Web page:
1997 SLK230K
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There are loads of articles on oil. https://www.kewengineering.co.uk/Auto_oils/oil_viscosity_explained.htm is quite a good one. And there is a lot of folklore and misinformation out there. I used to get a lot of stick for using a full synthetic on a1977 V12 Jag. It was needless to say very happy with the oil. Dave's point about meeting the MB spec is a very important one. The other important point is to use a product from a well known manufacturer since not all viscosity modifiers are created equal and hence resistance to shear will vary. Whether this is covered by the MB spec is something I don't know.
 

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2002 SLK320
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Discussion Starter · #10 · (Edited by Moderator)
You want to use 5 or 10W/40 in Summer and 0W/30 or 40 in Winter, more important is that it meets MB Spec 229.3 ............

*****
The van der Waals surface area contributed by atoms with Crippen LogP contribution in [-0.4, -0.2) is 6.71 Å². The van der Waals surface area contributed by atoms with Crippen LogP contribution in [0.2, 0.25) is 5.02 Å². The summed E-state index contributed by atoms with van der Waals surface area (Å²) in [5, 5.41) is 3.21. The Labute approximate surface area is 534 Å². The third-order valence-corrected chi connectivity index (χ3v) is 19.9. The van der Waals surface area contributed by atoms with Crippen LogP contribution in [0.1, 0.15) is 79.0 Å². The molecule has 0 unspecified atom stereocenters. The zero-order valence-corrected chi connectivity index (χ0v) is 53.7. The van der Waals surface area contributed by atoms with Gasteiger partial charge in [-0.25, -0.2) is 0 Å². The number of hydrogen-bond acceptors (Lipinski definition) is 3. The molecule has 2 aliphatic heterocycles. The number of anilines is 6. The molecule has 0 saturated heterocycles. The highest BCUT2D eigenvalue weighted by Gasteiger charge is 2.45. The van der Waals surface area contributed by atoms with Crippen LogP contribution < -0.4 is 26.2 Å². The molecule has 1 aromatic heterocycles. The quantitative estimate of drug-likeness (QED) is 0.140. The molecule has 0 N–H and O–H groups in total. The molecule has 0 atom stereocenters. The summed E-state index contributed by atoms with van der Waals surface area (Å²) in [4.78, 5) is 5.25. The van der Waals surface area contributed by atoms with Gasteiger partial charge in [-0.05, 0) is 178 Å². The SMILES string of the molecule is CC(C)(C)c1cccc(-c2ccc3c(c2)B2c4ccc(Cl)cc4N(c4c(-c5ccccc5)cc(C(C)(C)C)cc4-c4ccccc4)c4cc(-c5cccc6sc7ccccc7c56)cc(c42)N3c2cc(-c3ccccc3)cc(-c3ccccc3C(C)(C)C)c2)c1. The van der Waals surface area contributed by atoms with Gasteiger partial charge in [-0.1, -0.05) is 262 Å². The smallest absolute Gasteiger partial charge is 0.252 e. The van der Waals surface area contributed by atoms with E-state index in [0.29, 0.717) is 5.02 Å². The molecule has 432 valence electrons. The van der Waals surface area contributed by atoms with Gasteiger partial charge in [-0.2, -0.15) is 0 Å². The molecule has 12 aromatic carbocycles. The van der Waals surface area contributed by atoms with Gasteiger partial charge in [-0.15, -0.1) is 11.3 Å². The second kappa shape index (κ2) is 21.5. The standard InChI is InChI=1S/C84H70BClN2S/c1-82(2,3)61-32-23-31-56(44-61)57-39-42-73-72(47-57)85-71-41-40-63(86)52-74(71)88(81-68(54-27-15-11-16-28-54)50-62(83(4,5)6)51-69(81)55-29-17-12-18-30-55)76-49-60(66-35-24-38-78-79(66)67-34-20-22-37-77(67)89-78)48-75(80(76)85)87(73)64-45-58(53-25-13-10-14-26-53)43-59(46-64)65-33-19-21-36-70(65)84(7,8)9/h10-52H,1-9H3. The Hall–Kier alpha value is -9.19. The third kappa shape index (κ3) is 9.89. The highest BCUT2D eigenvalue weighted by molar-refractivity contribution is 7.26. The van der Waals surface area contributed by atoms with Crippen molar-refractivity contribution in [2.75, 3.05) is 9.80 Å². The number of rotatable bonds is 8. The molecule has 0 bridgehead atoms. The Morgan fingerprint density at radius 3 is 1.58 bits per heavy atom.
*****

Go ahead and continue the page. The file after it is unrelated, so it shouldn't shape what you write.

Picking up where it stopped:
You have got your Viscosities backwards ;) The xxW Figure is the Cold index, and the /xx is the Hot index. Oils with bigger difference between the 2 numbers need changing more frequently due to being less resistant to Shear, the Shear resistance of the Oil Molecules is lower, which means it goes outta spec (degrades) faster ;)

In UK on M112 / M113 Engines I use 5W/40 MB spec 229.3 year round, we get cold winters and the odd hot summers ;)

Here endeth the Oil lesson, discussing various Oil Brands as opposed to specs is wasted time it's like Religion :p

HTH ;)
Thanks for the info. Looks like Mobile 1 0W-40 meets the spec. I will probably just run that year round and change my oil every 5K miles. I don't want to over-think or over-analyze it. So many opinions out there on oil. Mobile 1 is a reputable manufacturer that has been around forever.[/QUOTE]
 

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1997 SLK230
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Consider investing in a vacuum oil extractor to make oil changes a much faster, cleaner and enjoyable job. I was skeptical it would extract all the oil but I found after draining the conventional way I could still vacuum out a small amount of oil but on removing the drain plug after a vacuum extraction nothing came out.